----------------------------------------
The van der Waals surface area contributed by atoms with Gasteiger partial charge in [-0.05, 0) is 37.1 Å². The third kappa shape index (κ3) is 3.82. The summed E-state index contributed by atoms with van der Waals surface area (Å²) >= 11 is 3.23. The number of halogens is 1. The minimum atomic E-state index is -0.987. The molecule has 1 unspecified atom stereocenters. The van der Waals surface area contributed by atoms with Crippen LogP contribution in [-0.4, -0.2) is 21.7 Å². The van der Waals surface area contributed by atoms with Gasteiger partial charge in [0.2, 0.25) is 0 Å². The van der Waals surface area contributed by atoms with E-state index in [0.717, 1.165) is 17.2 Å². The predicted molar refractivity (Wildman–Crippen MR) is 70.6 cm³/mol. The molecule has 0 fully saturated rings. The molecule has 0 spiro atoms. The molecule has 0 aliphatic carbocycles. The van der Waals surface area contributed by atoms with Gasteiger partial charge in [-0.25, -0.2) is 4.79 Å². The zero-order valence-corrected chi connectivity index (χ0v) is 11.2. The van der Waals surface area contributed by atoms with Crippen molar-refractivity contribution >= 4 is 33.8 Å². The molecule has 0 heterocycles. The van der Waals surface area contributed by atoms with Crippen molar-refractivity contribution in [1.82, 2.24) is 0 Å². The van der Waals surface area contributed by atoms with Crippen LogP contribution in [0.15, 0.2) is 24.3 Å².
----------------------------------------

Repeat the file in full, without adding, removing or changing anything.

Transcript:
The van der Waals surface area contributed by atoms with Gasteiger partial charge in [-0.05, 0) is 37.1 Å². The third kappa shape index (κ3) is 3.82. The summed E-state index contributed by atoms with van der Waals surface area (Å²) >= 11 is 3.23. The number of halogens is 1. The minimum atomic E-state index is -0.987. The molecule has 1 unspecified atom stereocenters. The van der Waals surface area contributed by atoms with Crippen LogP contribution in [-0.4, -0.2) is 21.7 Å². The van der Waals surface area contributed by atoms with Gasteiger partial charge in [0.2, 0.25) is 0 Å². The van der Waals surface area contributed by atoms with E-state index in [0.717, 1.165) is 17.2 Å². The predicted molar refractivity (Wildman–Crippen MR) is 70.6 cm³/mol. The molecule has 0 fully saturated rings. The molecule has 0 spiro atoms. The molecule has 0 aliphatic carbocycles. The van der Waals surface area contributed by atoms with Gasteiger partial charge in [-0.25, -0.2) is 4.79 Å². The zero-order valence-corrected chi connectivity index (χ0v) is 11.2. The van der Waals surface area contributed by atoms with Crippen molar-refractivity contribution >= 4 is 33.8 Å². The molecule has 0 heterocycles. The van der Waals surface area contributed by atoms with Crippen molar-refractivity contribution in [1.82, 2.24) is 0 Å². The van der Waals surface area contributed by atoms with Crippen LogP contribution in [0.15, 0.2) is 24.3 Å².